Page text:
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L. Neil Smith's
Number 746, November 24, 2013

Like I said, the world is run by idiots.

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Movie Review: Ender's Game by Orson Scott Card
by Jeff Fullerton

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Attribute to L. Neil Smith's The Libertarian Enterprise

Went to see the theatrical adaptation of Orson Scott Card's novel Ender's Game Friday a week ago. It turned out to be an excellent movie with a really good twist at the end which I promise not spoil for anyone who might be looking forward to seeing it. There was no spoiler for me, much to the surprise of my brother who saw it with me—I had never read it despite being a SF nut nearly all of my life. Recall first seeing it in paperback in the 1980s when I was in the Air Force stationed in California. Did not think about it much at the time as militaristic space operas are a dime a dozen and have my priorities as to what I choose to read.

But over the years the novel and its sequels have garnered quite a bit of reputation. Especially among the instructors of various military service academies who highly recommend it to their cadets to encourage strategic thinking.

The story begins with an aerial battle scene very reminiscent of the climactic final confrontation in the movie Independence Day with dogfighting F-15s against swarms of alien space craft to repel the First Formic Invasion of Earth. Which they manage to do after a pilot kamikazes a massive mother ship and causes the entire invasion fleet to shut down and plummet to Earth.

In the aftermath a new world order as in global government is created and organized around the effort to prevent future invasions and contain and destroy the alien menace which has been driven back to its home solar system—where a new invasion fleet is being built. It is a race against time to come up with a master strategist and strategy before the enemy can rebuild and reorganize its forces for another strike.

This is the world into which the protagonist Ender Wiggan was born.

Ender is the third of three siblings in a family selected by the state for its genetic potential to produce that strategic genius they are looking for. Indeed that is the reason the family was granted the privilege to have an additional child—as the other two washed out of the battle school. His older brother for being too violent and ruthless. His sister for being too soft.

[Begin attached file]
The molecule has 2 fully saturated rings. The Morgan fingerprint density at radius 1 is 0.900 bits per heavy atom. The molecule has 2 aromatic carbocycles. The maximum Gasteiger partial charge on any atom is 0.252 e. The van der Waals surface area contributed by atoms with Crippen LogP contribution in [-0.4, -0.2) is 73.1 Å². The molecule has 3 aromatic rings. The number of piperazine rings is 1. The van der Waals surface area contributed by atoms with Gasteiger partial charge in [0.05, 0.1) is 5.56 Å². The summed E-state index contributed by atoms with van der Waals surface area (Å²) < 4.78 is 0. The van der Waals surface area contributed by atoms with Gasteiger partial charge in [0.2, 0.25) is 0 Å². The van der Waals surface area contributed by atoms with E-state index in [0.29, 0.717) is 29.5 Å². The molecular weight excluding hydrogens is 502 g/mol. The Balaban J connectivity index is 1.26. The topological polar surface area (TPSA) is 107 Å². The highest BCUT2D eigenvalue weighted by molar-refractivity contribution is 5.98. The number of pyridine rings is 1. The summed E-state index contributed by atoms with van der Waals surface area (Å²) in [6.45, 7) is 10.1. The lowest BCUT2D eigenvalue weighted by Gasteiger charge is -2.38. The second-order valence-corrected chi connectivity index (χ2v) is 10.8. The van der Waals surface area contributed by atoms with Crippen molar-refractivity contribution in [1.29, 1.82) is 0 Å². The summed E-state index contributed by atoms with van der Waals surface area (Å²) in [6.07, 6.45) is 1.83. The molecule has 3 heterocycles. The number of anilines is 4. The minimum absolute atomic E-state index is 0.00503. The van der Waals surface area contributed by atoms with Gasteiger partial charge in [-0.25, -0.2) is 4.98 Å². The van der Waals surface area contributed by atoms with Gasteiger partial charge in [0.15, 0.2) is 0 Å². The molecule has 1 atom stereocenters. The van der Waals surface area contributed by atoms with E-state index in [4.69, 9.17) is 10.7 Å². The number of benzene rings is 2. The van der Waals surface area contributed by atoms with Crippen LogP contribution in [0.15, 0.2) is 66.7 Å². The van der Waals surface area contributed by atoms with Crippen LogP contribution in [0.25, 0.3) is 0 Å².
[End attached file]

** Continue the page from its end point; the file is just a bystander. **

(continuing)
Since I did not read the book, I took a little time afterward to study the background of the story and author. Orson Scott Card—I keep wanting to call him C.S. Lewis—because he reminds me a bit of that author in his religious themes and his criticism of genocide against aliens as a preemptive tactic to limit the threat they posed. Much like Lewis criticized the "manifest cosmic destiny" of the villain in Out of the Silent Planet. Another thing I got out of the movie was the suggestion that the government—as in the global authority that arose in the aftermath of the Formic invasion—may be worse than the threat it was created to protect humanity from. I guess an authoritarian police state that tells people how many kids they can have and engages in systematic religious persecution vs an alien hive mind is the lesser of two evils?

No surprise that the in time of war the government takes advantage of the opportunity to address secondary issues such as population control and it is presumed that it controls much of everything else in the name of the war effort. So much for my expectations that the story would be a glorification of war and sacrifice for the common good. It is anything but. The book is much more in depth than the movie which does a fair job of conveying the message that "War is the Health of the State". The aliens turn out to be a bit less evil than initially portrayed and I will leave it at that to avoid ruining the surprise for those who have yet to see the movie or read the novel.

Another theme explored in the dealings of Ender with bullies during the course of his training is the question of whether or not it is ethical to kick an enemy when he is down.

This time Hollywood did a decent job of bringing a hard SF classic to the big screen which is the exception rather than the rule. The movie was at least as well done as Robert A. Heinlein's Starship Troopers after which they totally butchered the adaptation of his other novel—The Puppet Masters. And even more disappointing in the way they did the mini-series based on James A. Michener's Space where they spent way too much time messing around with the rescue of the German rocket scientists in the beginning at the expense of the philosophical conflicts between science and the forces of anti-science that were the hallmark of the Space Age when America was retreating in the wake of its successes. The dismantling of the Apollo Program and the knee jerk reaction against space exploration and cultural pessimism in regard to the future was one of the major disenchantments of my formative years and I have pretty much spent a lifetime in rebellion against that tide.

I like to see successful manned space mission (especially a private funded one) for the same reason I like to see a political philosophy based command and control fail.

As for the movie I give it thumbs up. It is worth seeing.

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